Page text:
Documenting Neighborhood Memories

by Tanya Zwahlen

This weekend, on behalf of the City of Rochester, we conducted outreach at the Bull’s Head Community Fair. This engagement was part of the Bull’s Head Brownfield Opportunity Area project, which we have been working on for more than a year. The purpose of the Community Fair was to encourage residents to become more involved in their community. There were bands, a reptile exhibit, tables by area organizations, and even a bike repair station.

​Christopher, Sue and Tanya spent the afternoon interviewing fair attendees about their favorite memory of the neighborhood. We heard about block parties, basketball games, bike shops, early morning jogs, snakes, and the former uses of 100 West Avenue, where the Salvation Army operates today. Before I share the videos, I want to post a few photographs of the event.

Documenting neighborhood memories by video demonstrates several planning practices that align with our core values.

  1. It’s a quick and easy go-to-them strategy that meets people where they are and as they are. We were in their neighborhood and the engagement required only 30 seconds of their time.
  2. The focus was on listening and documenting community knowledge. We did not try to tell attendees about the BOA existing conditions analysis, strategic sites, or vision statement. We. Just. Listened.
  3. The question we asked focused on people’s recollection about what is or has been good about Bull’s Head. The stories we heard will help us build upon existing assets with a neighborhood revitalization strategy attuned to what the neighborhood likes about itself today.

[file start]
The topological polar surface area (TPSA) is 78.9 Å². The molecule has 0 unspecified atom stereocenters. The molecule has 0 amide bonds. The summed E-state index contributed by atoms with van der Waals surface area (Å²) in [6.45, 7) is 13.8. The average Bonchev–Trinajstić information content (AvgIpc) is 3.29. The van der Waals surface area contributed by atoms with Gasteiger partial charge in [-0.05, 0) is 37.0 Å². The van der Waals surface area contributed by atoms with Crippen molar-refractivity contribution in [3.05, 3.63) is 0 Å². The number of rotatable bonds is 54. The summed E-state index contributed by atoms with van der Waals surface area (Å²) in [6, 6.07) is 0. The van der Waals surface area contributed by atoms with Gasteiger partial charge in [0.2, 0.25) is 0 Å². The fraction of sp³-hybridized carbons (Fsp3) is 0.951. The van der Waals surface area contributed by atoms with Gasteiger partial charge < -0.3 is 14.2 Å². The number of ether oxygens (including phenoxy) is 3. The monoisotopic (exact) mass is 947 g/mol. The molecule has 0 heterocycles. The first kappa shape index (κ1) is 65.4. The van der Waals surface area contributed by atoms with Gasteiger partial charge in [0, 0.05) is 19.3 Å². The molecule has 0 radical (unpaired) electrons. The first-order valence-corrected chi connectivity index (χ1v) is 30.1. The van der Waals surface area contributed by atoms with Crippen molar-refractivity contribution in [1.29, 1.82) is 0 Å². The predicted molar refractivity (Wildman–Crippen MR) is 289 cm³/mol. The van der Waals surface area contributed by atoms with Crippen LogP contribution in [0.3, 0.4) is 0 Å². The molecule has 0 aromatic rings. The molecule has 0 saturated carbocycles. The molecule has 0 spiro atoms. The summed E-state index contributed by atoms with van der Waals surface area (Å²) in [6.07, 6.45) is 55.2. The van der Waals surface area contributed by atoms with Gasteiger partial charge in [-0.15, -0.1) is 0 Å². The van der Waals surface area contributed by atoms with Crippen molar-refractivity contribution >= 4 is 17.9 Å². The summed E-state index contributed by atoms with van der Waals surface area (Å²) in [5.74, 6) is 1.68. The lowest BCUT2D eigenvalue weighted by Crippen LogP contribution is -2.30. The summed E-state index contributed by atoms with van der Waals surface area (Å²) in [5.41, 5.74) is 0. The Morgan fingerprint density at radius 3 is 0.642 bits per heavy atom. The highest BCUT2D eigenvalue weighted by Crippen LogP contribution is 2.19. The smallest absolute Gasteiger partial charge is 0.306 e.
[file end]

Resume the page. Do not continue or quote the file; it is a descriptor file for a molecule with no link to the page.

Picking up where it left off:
4. Lastly, we wanted to be able to stay connected with fair attendees, so in order to receive free lunch, every attendee at the Bull’s Head Community Fair signed in and provided their email address and phone number, so they can be contacted about future community events.

 

 

We have never tried this engagement method before, and it took a bit of planning. I scrambled the week before to (unsuccessfully) fix our iPhone tripod, to buy and test a plug-in microphone to cut out background noise (see fluffy mouse on microphone attached to iPhone below; good purchase!) while Sue figured out the script to use when talking to fair attendees. While a few people told us they did not feel camera ready, it was easy to get people to talk about their memories. Especially youth! Another important detail of this engagement technique was to ask for written permission from all video subjects and parental permission from children before we filmed.
We always like to get out of the office and talk with community members. The next time we conduct this engagement technique, we will stress less about the iPhone tripod and bring a clipboard for the permission and release statements. We will also focus more on moving around event site to talk with people rather than calling them over to us. But equipment snafus aside, these videos are wonderful because they capture people as they are, speaking in their own words, with the backdrop of a vibrant, celebratory neighborhood event. Take a listen to see what I mean.
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